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Remains of Queen's Tower at Su 6102 8971

A Grade I Listed Building in Wallingford, Oxfordshire

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Latitude: 51.603 / 51°36'10"N

Longitude: -1.1202 / 1°7'12"W

OS Eastings: 461031

OS Northings: 189714

OS Grid: SU610897

Mapcode National: GBR 911.KM0

Mapcode Global: VHCYH.JZN1

Plus Code: 9C3WJV3H+5W

Entry Name: Remains of Queen's Tower at Su 6102 8971

Listing Date: 9 December 1949

Grade: I

Source: Historic England

Source ID: 1059619

English Heritage Legacy ID: 249217

ID on this website: 101059619

Location: Wallingford, South Oxfordshire, OX10

County: Oxfordshire

District: South Oxfordshire

Civil Parish: Wallingford

Built-Up Area: Wallingford

Traditional County: Berkshire

Lieutenancy Area (Ceremonial County): Oxfordshire

Tagged with: Castle Norman architecture Archaeological site Concentric castle

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(East side)
Remains of Queen's Tower at SU 6102 8971
(Formerly listed as Remains of Queen's Tower and fragments of Castle Wall)


Fragment of wall, probably former tower. Probably C13 with alterations. Coursed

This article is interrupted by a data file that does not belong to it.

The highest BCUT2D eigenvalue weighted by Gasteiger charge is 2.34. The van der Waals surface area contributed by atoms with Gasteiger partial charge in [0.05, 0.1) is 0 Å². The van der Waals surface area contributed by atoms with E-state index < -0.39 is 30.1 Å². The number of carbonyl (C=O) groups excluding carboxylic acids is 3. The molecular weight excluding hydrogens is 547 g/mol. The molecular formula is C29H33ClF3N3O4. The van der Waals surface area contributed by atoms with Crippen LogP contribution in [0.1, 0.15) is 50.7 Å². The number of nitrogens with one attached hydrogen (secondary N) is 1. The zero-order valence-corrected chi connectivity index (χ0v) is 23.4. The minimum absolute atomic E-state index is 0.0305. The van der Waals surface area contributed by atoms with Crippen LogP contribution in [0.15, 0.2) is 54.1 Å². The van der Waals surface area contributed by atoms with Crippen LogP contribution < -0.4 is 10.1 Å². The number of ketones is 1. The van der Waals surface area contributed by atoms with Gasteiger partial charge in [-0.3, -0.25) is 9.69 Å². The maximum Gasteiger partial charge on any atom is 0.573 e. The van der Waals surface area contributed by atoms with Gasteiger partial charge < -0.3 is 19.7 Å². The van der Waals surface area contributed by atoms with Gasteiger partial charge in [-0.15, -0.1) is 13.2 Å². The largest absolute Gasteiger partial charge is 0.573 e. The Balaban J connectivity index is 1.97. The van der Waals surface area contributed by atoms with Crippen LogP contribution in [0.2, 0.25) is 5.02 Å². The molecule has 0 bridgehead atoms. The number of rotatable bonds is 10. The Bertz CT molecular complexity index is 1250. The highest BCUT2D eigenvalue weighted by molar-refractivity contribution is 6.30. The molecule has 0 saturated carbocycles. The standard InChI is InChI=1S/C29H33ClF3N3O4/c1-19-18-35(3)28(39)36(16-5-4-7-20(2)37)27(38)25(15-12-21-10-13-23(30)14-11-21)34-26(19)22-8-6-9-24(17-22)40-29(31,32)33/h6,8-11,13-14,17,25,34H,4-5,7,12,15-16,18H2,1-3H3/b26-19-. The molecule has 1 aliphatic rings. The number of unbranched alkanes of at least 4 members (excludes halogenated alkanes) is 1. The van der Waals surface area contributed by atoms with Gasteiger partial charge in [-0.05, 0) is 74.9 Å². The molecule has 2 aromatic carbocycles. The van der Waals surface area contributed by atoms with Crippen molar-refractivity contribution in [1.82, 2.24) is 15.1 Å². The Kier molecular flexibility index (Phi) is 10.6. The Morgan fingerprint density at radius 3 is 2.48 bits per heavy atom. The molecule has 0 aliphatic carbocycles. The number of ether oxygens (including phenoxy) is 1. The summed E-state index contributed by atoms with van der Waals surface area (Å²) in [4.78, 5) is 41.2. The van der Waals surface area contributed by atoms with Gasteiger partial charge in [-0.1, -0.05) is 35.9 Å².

squared limestone to west face; flint with tile bands to lower portion of east
face; flint and stone mixture to upper portion of east face. Convex curve to
west. Approx. 5m. long and 6m. high. History: Wallingford Castle was begun in
1067 by order of William the Conqueror; supervised by Robert D'Oyley. Motte and
Bailey Castle completed in 1071. Castle expanded in C13 under King John, and
King Henry III when it was held by Richard, Earl of Cornwall. In 1307 the castle
and town were given by Edward II to Piers Gaveston, created Baron Wallingford
In 1335 Edward III gave the castle to his son Edward, The Black Prince, Duke of
Cornwall, who spent large sums on repairs and improvements. Held during most of
C15 by Chaucer and de la Pole families of Ewelme. By 1540's the castle had
fallen into disrepair and stone was being used for other buildings in the town.
During the Civil War it was fortified as a Royalist stronghold. Charles I
inspected the new works in 1643. Siege of Wallingford in 1646 when colonel
Blagge was besieged for 16 weeks by Cromwell's troops. On 17th November 1652
Cromwell's Council of State ordered its demolition. This fragment traditionally
thought to form part of the Queen's Tower. It stands on a raised earth work. The
Castle is scheduled as an ancient monument.
("Wallingford Castle, a brief guide", 1984; V.C.H.: Berkshire, Vol.III, 1923,
p.523-531; Buildings of England: Berkshire, 1966, p.248).

Listing NGR: SU6103189714

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